**Using Different Steepness Ratios**

In ** Part Four** of this series, we looked at the profitability of using a $110-Inside to $22-Inside regression. That equates to a 5:1 regression-ratio.

**of this series explains in detail what regression-ratios are, and how we use them.**

*Part One*Simply stated:

- The steeper the regression-ratio is;
.*the higher, earlier and more often a net-profit will be secured* - The shallower the regression-ratio is;
*the less frequent and lower our net-profit will be.*

**The Risk of Using Too LOW of a Regression Ratio**

If we try to go cheap with our betting by not putting out a large enough initial bet (or by flat-betting) when we have the best chance of actually capitalizing on our Precision-Shooting abilities; then it’s little wonder why so many accomplished players run into difficulty in exploiting even their most obvious skills.

- If our bets are too low or the regressions that we use are too shallow in ratio; then we’ll almost always restrain and unnecessarily retard our advantage-play earnings.
- Most players look at a lower-value/lower-ratio starting-level for their regression as a way of reducing volatility; but in fact, it just makes it harder (or almost impossible) for them to break through to profit on a sustainable basis.
- The lower and closer your Sevens-to-Rolls Ratio (SRR) is to random; the less time (as measured by number of point-cycle rolls) you will have in which to capitalize on your dice-influencing skill. Therefore you have to bet on the fattest part of your roll-duration expectancy curve.

Let’s take a look at various ISR steepness-ratios to see how they affect our average profit per hand.

Inside-bet Regression Various Steepness Ratios SRR-7 | ||||||

Ratio | 2:1 | 3:1 | 4:1 | 5:1 | 10:1 | |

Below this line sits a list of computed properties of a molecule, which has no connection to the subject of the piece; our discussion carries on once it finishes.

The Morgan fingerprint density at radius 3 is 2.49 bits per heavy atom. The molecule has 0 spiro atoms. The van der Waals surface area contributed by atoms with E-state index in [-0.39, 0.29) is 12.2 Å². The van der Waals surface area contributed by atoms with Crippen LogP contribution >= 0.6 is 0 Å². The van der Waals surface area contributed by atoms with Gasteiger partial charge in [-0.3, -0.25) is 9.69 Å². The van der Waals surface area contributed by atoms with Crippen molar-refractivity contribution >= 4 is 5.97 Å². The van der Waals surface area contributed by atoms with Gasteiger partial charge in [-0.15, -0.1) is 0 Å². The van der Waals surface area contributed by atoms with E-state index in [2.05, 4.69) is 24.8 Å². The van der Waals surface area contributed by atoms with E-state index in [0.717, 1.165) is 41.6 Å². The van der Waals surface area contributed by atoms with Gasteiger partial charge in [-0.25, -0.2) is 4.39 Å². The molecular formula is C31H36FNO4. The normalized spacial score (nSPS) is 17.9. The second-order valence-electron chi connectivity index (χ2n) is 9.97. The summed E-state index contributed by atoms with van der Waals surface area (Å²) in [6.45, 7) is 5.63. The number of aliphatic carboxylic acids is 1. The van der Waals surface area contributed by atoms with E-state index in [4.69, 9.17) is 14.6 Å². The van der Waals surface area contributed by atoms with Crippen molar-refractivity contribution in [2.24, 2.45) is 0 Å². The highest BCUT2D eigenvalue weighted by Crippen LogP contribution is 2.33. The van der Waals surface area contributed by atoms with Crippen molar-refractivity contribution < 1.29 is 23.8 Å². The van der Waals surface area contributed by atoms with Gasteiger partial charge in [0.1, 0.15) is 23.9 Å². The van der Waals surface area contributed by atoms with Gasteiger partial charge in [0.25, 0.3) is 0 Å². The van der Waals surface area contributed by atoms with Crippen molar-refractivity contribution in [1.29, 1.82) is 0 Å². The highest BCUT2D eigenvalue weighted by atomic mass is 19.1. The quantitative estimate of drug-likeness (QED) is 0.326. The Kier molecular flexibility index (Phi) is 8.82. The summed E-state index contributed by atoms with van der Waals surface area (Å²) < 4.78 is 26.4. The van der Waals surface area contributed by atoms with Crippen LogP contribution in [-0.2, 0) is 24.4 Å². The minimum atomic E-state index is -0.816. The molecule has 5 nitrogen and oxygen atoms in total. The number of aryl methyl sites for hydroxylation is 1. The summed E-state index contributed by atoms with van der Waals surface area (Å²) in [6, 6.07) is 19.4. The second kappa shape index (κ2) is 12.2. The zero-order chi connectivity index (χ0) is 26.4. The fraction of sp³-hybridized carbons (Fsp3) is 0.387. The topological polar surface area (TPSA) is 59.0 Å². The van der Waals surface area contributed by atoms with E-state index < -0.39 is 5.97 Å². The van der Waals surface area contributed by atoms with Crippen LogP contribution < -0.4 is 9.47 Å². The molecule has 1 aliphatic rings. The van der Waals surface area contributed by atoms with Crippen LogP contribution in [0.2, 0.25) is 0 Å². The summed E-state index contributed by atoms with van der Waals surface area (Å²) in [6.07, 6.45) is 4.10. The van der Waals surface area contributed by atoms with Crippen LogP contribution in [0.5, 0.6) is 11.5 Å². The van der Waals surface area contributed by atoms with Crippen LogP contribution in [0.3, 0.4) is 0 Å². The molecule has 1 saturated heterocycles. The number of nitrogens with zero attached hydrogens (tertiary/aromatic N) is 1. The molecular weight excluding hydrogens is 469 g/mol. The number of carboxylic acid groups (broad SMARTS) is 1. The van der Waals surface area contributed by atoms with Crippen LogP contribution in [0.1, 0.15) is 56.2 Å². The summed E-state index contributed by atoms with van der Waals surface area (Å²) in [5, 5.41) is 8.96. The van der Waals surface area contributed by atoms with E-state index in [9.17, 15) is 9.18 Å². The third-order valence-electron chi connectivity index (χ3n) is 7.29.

Initial Large Bet | $44-Inside | $66-Inside | $88-Inside | $110-Inside | $220-Inside | |

Subsequent Small Bet | $22-Inside | $22-Inside | $22-Inside | $22-Inside | $22-Inside | |

1^{st} Hit | $14 | $21 | $28 | $35 | $70 | |

2^{nd} Hit | Post-Regression $6.92 Weighted payout | Post-Regression $6.92 Weighted payout | Post-Regression $6.92 Weighted payout | Post-Regression $6.92 Weighted payout | Post-Regression $6.92 Weighted payout | |

Total Expected Payout | $20.92 | $27.92 | $34.92 | $41.92 | $76.92 | |

Remaining Exposed Wagers | $22.00 | $22.00 | $22.00 | $22.00 | $22.00 | |

Net-Profit per Hand | -$1.08 | $5.92 | $12.92 | $19.92 | $54.92 | |

Return-on- Investment | -2.45% | 8.97% | 14.68% | 18.11% | 24.96% | |

As you can see on the chart above; combining a regression that is too shallow (2:1) with a modest SRR, can result in a negative result even though you will often hit your first paying Inside-Number bet and still be able to make the regression. What puts this SRR-7 shooter into negative territory is the fact that he ** won’t hit enough** paying Inside-Numbers

**at the regressed $22-Inside mark to make the bet become net-positive.**

*often enough*On the other hand, you can see that if this same SRR-7 shooter simply increases (steepens) the ISR regression-ratio to 3:1, the very same skill-set produces a modest profit.